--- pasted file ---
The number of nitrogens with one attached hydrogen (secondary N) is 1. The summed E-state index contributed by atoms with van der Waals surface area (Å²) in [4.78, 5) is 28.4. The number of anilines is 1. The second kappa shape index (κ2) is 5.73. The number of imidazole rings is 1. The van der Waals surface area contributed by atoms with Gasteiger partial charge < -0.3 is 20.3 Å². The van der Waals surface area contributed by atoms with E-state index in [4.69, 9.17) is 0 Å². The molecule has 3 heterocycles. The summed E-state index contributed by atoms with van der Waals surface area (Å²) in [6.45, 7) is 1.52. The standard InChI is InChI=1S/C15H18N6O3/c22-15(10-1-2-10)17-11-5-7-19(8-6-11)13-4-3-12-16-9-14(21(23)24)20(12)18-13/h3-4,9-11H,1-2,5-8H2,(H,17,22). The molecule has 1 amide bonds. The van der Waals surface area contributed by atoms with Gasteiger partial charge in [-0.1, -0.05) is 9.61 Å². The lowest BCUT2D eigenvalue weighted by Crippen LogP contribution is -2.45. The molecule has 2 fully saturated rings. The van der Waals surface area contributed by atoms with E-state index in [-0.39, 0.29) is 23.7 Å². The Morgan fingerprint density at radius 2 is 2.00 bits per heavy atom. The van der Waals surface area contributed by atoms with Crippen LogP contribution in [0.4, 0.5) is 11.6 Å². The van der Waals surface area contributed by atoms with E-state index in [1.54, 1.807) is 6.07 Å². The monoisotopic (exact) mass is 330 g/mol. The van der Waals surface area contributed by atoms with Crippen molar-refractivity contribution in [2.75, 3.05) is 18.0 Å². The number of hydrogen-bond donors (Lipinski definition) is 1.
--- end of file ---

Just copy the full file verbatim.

The number of nitrogens with one attached hydrogen (secondary N) is 1. The summed E-state index contributed by atoms with van der Waals surface area (Å²) in [4.78, 5) is 28.4. The number of anilines is 1. The second kappa shape index (κ2) is 5.73. The number of imidazole rings is 1. The van der Waals surface area contributed by atoms with Gasteiger partial charge < -0.3 is 20.3 Å². The van der Waals surface area contributed by atoms with E-state index in [4.69, 9.17) is 0 Å². The molecule has 3 heterocycles. The summed E-state index contributed by atoms with van der Waals surface area (Å²) in [6.45, 7) is 1.52. The standard InChI is InChI=1S/C15H18N6O3/c22-15(10-1-2-10)17-11-5-7-19(8-6-11)13-4-3-12-16-9-14(21(23)24)20(12)18-13/h3-4,9-11H,1-2,5-8H2,(H,17,22). The molecule has 1 amide bonds. The van der Waals surface area contributed by atoms with Gasteiger partial charge in [-0.1, -0.05) is 9.61 Å². The lowest BCUT2D eigenvalue weighted by Crippen LogP contribution is -2.45. The molecule has 2 fully saturated rings. The van der Waals surface area contributed by atoms with E-state index in [-0.39, 0.29) is 23.7 Å². The Morgan fingerprint density at radius 2 is 2.00 bits per heavy atom. The van der Waals surface area contributed by atoms with Crippen LogP contribution in [0.4, 0.5) is 11.6 Å². The van der Waals surface area contributed by atoms with E-state index in [1.54, 1.807) is 6.07 Å². The monoisotopic (exact) mass is 330 g/mol. The van der Waals surface area contributed by atoms with Crippen molar-refractivity contribution in [2.75, 3.05) is 18.0 Å². The number of hydrogen-bond donors (Lipinski definition) is 1.